By Dave Andrusko
During the COVID-19 pandemic, among the most significant objectives of the Abortion Lobby is to eliminate FDA-mandated requirements that safeguard the health of women who undergo chemical—“medication”–abortions.
Such abortions involve two drugs: mifepristone and misoprostol. The long-sought objective is to allow mifepristone to be dispensed by pharmacies and (better yet from their perspective) through the mail. The ultimate goal is highly-dangerous Do-It-Yourself abortions.
NPR tells us, “In a federal lawsuit filed in Maryland on behalf of the American College of Obstetricians and Gynecologists (ACOG) and other groups, the American Civil Liberties Union requests an emergency order lifting regulations requiring patients in the United States to pick up the drug at a hospital or medical facility,” an allusion to the FDA’s Risk Evaluation and Mitigation Strategy (REMS).
The ACLU has targeted REMS for years. Under its provisions, as summarized by Patrick Adams, “mifepristone can be dispensed only in clinics, medical offices and hospitals; only by, or under the supervision of, a doctor certified to prescribe the drug; and only to patients who have signed an F.D.A.-approved patient agreement.”
And as always, the ACLU tells us none of this is necessary, in fact is discriminatory.
In its May 27 filing, the ACLU opened a second front in its war on REMS. Going back to 2017, it said it wants REMS eliminated for medication abortions.
The new suit is “more narrow,” NPR’s Sarah McCammon tells. Paraphrasing the ACLU’s Julia Kaye, McCammon writes that the ACLU is “asking the court to suspend the rules during the pandemic only.”
Cynically trading on attempts during the pandemic to “forego unnecessary in-person visits,” the ACLU lawsuit “asks for an emergency order allowing the mifepristone to be dispensed through the mail or by pharmacies.”
Through all this, the FDA has held firm in its requirements, supported by pro-life elected officials and pro-life organizations, such as National Right to Life.
In a letter sent to FDA Commissioner Stephen Hahn, M.D., thirty-eight Senators and 121 Representatives urged “robust enforcement” of the REMS involving the mifepristone abortion-drug process. The members of Congress wrote,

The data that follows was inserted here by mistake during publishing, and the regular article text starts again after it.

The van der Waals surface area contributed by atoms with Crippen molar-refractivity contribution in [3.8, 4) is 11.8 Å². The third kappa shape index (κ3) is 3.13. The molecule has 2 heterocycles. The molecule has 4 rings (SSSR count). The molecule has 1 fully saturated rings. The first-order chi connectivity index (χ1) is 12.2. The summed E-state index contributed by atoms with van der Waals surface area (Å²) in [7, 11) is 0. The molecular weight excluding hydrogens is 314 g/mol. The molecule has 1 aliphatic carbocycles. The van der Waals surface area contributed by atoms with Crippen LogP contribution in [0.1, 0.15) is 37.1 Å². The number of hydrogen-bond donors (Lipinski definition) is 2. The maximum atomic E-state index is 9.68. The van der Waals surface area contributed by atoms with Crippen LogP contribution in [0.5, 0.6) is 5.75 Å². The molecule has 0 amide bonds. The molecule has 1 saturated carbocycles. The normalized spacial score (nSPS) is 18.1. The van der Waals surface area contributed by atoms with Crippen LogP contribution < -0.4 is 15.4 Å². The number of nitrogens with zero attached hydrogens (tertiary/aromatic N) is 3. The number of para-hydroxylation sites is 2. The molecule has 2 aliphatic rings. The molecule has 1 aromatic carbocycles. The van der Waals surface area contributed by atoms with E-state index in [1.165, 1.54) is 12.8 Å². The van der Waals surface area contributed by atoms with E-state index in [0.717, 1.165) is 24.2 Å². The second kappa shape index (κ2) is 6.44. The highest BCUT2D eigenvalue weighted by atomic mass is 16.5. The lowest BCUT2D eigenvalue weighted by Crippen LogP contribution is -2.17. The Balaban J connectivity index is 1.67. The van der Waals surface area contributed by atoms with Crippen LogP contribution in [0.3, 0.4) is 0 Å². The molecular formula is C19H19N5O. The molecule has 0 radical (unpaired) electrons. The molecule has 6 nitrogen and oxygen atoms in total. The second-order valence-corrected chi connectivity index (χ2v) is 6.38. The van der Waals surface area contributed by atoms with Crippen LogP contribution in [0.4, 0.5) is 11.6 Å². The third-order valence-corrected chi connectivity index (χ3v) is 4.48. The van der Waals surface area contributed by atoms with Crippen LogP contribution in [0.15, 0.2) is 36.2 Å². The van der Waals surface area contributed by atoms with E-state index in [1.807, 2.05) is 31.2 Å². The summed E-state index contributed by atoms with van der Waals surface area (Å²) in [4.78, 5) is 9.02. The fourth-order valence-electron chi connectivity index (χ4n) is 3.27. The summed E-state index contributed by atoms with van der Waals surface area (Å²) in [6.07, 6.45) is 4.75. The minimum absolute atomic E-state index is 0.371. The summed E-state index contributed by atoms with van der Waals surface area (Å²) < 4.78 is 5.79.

Despite claims that medication abortion is safe and easy, research proves that as many as five to seven percent of women who take abortion drugs will require follow-up surgery, and three percent could end up in the emergency room. Self-managed abortions from home are especially dangerous; in fact, half of abortion providers do not consider them safe, according to a 2019 survey published in the journal Contraception. Further, medication abortion becomes even more dangerous in situations where women cannot access emergency medical care. This is especially concerning during the COVID-19 pandemic as emergency rooms are currently being overwhelmed.
In addition, as NRL News Today reported, National Right to Life joined more than four dozen pro-life and pro-family groups in a letter sent to the U.S. Food and Drug Administration asking the FDA to take action against the illegal sale of abortion-inducing drugs. The letter can be found here.
“Internet sales of mifepristone have the potential to multiply the inherent dangers of the drug combination, further endangering women’s lives which are already at risk in the abortion procedure,” said Carol Tobias, president of National Right to Life.